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Green for Good

This Earth Day, embrace green trends that promote good business without the tree-hugger rhetoric.

Something about Earth Day irks me.

It's not because I want to see my planet's resources depleted to the point where lunar real estate looks appealing, but rather that it fires up protestors who believe that cardboard signs and caustic slogans shouted from megaphones will open corporate eyes to the correct moral path.

Companies that offer green services know their corporate clients need more incentive than a clean conscience and a Cat Stevens song. Some of them are proving that Earth-friendly makes good business sense, too.

Driving Change

It's no surprise that

Bauer's Worldwide Intelligent Transportation's Corporate Green Solution in San Francisco is considered one of


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biggest employee incentives.

About 2,500 Google employees get chauffeured to and from the office in Bauer's fully equipped compressed natural gas vehicles with leather interiors, Wi-Fi and tables for conferencing. The drive takes half the time of an individual commute, thanks to HOV lanes, and employees can relax or get work done through an otherwise stressful and unproductive morning commute.

But Google's motives aren't solely altruistic. This perk draws employees to the company, increases potential work time and gives Google the "green" look -- the new key to coolness and a customer-friendly corporate image.

"Just look at the Oscars," says Bauer's CEO and founder, Gary Bauer, "and all the

celebrities coming out of hybrids."

While hybrids used to be associated with squat-looking cars, "you don't have old funky-looking vehicles anymore.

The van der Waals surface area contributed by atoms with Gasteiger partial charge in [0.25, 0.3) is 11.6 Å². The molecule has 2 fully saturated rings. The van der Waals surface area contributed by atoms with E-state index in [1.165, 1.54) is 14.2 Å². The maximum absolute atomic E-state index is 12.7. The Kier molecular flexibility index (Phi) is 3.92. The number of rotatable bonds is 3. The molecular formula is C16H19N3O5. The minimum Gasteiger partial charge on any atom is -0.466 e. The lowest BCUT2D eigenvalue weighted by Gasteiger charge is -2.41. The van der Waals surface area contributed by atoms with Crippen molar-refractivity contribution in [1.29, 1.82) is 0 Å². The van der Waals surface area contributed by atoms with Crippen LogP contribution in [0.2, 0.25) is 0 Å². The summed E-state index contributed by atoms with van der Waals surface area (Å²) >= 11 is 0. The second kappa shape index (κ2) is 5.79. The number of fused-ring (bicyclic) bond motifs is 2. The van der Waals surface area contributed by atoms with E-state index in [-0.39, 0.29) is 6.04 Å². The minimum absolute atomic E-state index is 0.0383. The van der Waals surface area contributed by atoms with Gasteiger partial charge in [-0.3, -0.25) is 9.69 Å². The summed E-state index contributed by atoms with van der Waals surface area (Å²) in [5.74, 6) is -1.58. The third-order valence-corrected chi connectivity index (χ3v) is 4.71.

Hybrids are cool now. It's a trend," he says, describing the sleek, popular cars.

At Google, Bauer continues, some employees regularly ride their bikes to work. "Engineers and tech type people are very into what goes on around them," he explains. "They appreciate

the green ride."

"Transport to and from work is the No. 1 employee incentive," he says. "It's a big benefit to the company at the end of the day."

"A lot of

my corporate clients realize that the service makes them look good as a company ... but a lot of companies are just doing it because it's the right thing," says Bauer, who also offers chauffeured luxury transportation in hybrid 2007 Lexus RX SUVs at a price similar to that for regular limousines.

Bauer's company is one of the largest limousine companies to take the green initiative, with 85% of his miles run on clean-air vehicles.

"We're taking less from the environment and giving more to our clients," he says.

Real Recycling

ECO2 Plastics founder Gary DeLaurentiis has exposed recycling's dirty secret: A typical plastics recycling plant consumes about 4,500 gallons of water per hour, 24/7. And those 40,000,000 gallons consumed and dumped down the drain each year are contaminated with detergents, defoaming agents, pH balancers, paper labels and bits of plastic.